The UAW launched its campaign against NAFTA months before it narrowly won congressional approval in 1994 with support from a coalition that included a majority of Republicans as well as West Coast Democrats. Over the past quarter-century, the UAW has continued to attack NAFTA and probably helped lay the groundwork for Trump’s attack this year, Williams acknowledges.

“We have always been very critical about trade agreements that did not protect American jobs, and American workers, and have been very vocal on it and very tough on it,” he says.

Williams says Clinton promised to him during the Democratic National Convention that she would reopen discussion of NAFTA. Yet Trump had greater success leveraging the trade issue in Rust Belt states such as Wisconsin, Michigan and Pennsylvania, where Clinton was outpolled by a little more than 100,000 votes combined.

“It was a message that was resonating with our members,” Williams says.

Clinton also failed to capitalize on positive accomplishments such as the government bailouts of General Motors and the former Chrysler Group, which ultimately saved thousands of jobs throughout the Rust Belt, he notes.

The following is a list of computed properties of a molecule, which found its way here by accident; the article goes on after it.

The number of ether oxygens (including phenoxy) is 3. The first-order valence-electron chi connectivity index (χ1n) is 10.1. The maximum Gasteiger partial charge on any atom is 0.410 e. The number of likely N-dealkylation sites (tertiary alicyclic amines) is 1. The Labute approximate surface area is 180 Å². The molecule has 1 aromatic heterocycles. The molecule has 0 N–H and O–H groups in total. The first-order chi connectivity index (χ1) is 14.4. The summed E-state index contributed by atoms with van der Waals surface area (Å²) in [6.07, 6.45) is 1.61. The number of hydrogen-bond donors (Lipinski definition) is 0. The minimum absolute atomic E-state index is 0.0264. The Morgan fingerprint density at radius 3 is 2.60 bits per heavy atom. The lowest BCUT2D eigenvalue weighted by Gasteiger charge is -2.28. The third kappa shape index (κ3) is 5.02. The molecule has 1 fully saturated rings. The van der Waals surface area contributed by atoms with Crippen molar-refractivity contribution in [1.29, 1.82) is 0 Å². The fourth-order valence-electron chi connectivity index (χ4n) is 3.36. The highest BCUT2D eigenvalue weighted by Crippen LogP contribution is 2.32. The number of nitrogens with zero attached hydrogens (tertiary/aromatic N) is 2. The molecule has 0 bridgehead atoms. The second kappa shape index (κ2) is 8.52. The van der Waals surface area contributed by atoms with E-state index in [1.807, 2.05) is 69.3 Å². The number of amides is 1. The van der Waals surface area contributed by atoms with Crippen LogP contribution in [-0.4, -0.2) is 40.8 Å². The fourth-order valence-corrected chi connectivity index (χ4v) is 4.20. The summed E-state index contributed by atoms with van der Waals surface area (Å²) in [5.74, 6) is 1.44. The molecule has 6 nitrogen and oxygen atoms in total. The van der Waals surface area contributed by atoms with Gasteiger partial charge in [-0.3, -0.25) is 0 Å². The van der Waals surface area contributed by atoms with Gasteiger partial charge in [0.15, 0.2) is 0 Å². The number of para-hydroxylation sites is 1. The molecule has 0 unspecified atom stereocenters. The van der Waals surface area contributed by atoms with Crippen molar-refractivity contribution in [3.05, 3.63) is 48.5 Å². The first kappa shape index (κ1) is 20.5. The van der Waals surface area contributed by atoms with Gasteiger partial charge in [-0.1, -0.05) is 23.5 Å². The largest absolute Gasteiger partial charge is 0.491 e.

On the issue of regulation, Williams cautions GM, Ford and Chrysler successor FCA, which employ UAW members, against rushing to roll back fuel-economy standards set by the Obama Admin.

“They’ve got to invest in efficiency. If they don’t, somebody else will, and there goes their market,” Williams says. “There is a public out there that is very conscious of the environment,” he says, noting young consumers’ attitudes in particular.

“I would caution the auto industry not to repeat the mistakes of the past.”

Williams also is waiting to see if Trump’s choice for Secretary of Labor will reflect the billionaire real-estate developer has turned Republican orthodoxy upside-down on a number of issues. But he promises a fight if House or Senate GOP members attack organized labor.

“If they target any trade union or any group, we’re prepared to take on anybody,” Williams says. “We’re not going to back down.

“We’re going to protect our traditional values and we’ll try to raise the awareness of organized labor in this country and around the world. We’re not going to change who we are as a union.”